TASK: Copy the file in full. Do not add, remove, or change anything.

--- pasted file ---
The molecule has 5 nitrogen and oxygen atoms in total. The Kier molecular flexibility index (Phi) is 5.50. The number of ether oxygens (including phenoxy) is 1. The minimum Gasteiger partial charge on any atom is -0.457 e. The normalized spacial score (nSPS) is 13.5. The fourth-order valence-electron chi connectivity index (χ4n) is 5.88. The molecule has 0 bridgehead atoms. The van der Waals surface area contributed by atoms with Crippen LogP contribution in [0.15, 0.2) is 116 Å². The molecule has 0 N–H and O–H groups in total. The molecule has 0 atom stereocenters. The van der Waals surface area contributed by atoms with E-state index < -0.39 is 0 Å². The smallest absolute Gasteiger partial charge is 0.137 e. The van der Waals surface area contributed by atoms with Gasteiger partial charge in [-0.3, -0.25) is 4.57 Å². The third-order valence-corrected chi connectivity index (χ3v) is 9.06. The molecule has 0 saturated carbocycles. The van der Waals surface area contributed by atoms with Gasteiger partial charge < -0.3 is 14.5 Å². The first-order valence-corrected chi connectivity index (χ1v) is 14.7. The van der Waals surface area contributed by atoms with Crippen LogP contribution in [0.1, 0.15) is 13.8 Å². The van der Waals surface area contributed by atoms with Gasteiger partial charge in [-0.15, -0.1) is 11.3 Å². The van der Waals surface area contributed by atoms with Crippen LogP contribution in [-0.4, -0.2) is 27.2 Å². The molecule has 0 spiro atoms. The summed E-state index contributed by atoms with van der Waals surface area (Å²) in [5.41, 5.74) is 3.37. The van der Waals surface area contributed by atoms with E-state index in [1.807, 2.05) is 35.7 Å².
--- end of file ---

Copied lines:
The molecule has 5 nitrogen and oxygen atoms in total. The Kier molecular flexibility index (Phi) is 5.50. The number of ether oxygens (including phenoxy) is 1. The minimum Gasteiger partial charge on any atom is -0.457 e. The normalized spacial score (nSPS) is 13.5. The fourth-order valence-electron chi connectivity index (χ4n) is 5.88. The molecule has 0 bridgehead atoms. The van der Waals surface area contributed by atoms with Crippen LogP contribution in [0.15, 0.2) is 116 Å². The molecule has 0 N–H and O–H groups in total. The molecule has 0 atom stereocenters. The van der Waals surface area contributed by atoms with E-state index < -0.39 is 0 Å². The smallest absolute Gasteiger partial charge is 0.137 e. The van der Waals surface area contributed by atoms with Gasteiger partial charge in [-0.3, -0.25) is 4.57 Å². The third-order valence-corrected chi connectivity index (χ3v) is 9.06. The molecule has 0 saturated carbocycles. The van der Waals surface area contributed by atoms with Gasteiger partial charge < -0.3 is 14.5 Å². The first-order valence-corrected chi connectivity index (χ1v) is 14.7. The van der Waals surface area contributed by atoms with Crippen LogP contribution in [0.1, 0.15) is 13.8 Å². The van der Waals surface area contributed by atoms with Gasteiger partial charge in [-0.15, -0.1) is 11.3 Å². The van der Waals surface area contributed by atoms with Crippen LogP contribution in [-0.4, -0.2) is 27.2 Å². The molecule has 0 spiro atoms. The summed E-state index contributed by atoms with van der Waals surface area (Å²) in [5.41, 5.74) is 3.37. The van der Waals surface area contributed by atoms with E-state index in [1.807, 2.05) is 35.7 Å².